DON'T oversell yourself as a student. It is imperative that you express to the coaches or with whom you are speaking how important the athletic piece is to you. Coaches are going to want to have confidence in your drive and motivation to succeed athletically. Furthermore, never express to a coach how stressed you are because of your high school class load. My initial thought was always, "how will they ever survive the rigors of our academic and athletic demands if high school is overwhelming them."


DO stay the course if an Ivy League school is what you want. A coach's priority list will change significantly throughout the course of the fall as recruits start saying no, decide they cannot afford the school or are deemed inadmissible by the admissions office.


DON'T get a "C"! Remember, your admission's process will differ slightly from that of a non-supported applicant. As an athlete, they will look for reasons to take you as opposed to reasons not to. Getting a "C" on your transcript makes it significantly more difficult for a coach to help you.


DO make every attempt to visit each school that you are interested in and to meet with one of the coaches. Meeting with a coach allows you the opportunity to sell yourself. If you are a borderline recruit, it is imperative that you become more than your PR and SAT score. 

In summary, recruiting within the Ivy League is an intense business. The Ivies are top academic institutions that take their athletics very seriously. Because there are so few admissions spots to go around, Ivy coaches will compete very hard for the same athletes. If you are a top-tier athlete coaches will push you for an early decision commitment. If you are a borderline recruit you will need a plan of attack to obtain one of the precious 250 available spots.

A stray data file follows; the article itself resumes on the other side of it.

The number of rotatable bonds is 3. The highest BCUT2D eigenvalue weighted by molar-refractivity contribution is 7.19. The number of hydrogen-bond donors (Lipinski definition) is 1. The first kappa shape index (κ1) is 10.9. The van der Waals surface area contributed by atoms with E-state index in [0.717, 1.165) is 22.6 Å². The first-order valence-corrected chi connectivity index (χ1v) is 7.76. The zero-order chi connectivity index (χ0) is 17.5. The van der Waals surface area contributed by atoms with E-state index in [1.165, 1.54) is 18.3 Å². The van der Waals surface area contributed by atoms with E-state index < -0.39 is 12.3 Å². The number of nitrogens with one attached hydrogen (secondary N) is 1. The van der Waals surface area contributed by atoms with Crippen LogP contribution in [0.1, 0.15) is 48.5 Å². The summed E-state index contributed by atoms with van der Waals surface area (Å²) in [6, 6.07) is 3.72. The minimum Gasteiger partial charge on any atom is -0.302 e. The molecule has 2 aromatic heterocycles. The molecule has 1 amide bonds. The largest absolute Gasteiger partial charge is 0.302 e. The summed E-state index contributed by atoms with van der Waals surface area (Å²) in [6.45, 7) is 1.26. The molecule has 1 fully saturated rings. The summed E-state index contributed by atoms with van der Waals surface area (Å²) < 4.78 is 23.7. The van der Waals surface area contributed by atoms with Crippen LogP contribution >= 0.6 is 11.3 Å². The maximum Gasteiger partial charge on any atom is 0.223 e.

Three Months and counting!

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Our three-month anniversary has just passed and it is with great excitement and pleasure that I report on our current successes and progress. Our efforts are proving extremely fruitful for our clients.

The next eight weeks is going to be a very exciting time for the young men and women we are currently consulting through both our recruiting service and personal coaching.  We have been instrumental in helping numerous set-up official visits over the next two months and look forward to providing an insider's perspective that will allow our student-athletes to make the best decisions for themselves. Here is an abbreviated list of where our students will be taking official visits this fall: US Naval Academy, Harvard, Yale, Brown, University of Chicago, Washington University (St L), John’s Hopkins. Concurrently, our junior student-athletes are getting interest from schools such as Northern Arizona University, Wake Forest, Penn and Cornell, and their recruiting process has already begun.

We have also had great success in the area of personal coaching. Five of the six high school runners we are currently coaching PR’d in cross country this Fall at their very first meet of the season!   

We are literally making a difference – see how below:

Current Athlete – “broke the school record and am the number 1 junior in the state – huge pr for me. Hard work and consistency has paid off. Thank you coach” 

Current NCAA I Head Coach - “Willy, Thanks for reaching out to me.  I certainly like hearing about prospects from you more than competing with you to sign them up!!!  I hope all is well.  I know you will be great in this new venture.”

Current Recruit – “ I just received my Letter of Assurance from the Naval Academy so I will be going there next year! Thank you so much!!

Former Recruit – “Signed NLI today!!! Thanks man, you have been a blessing to our family”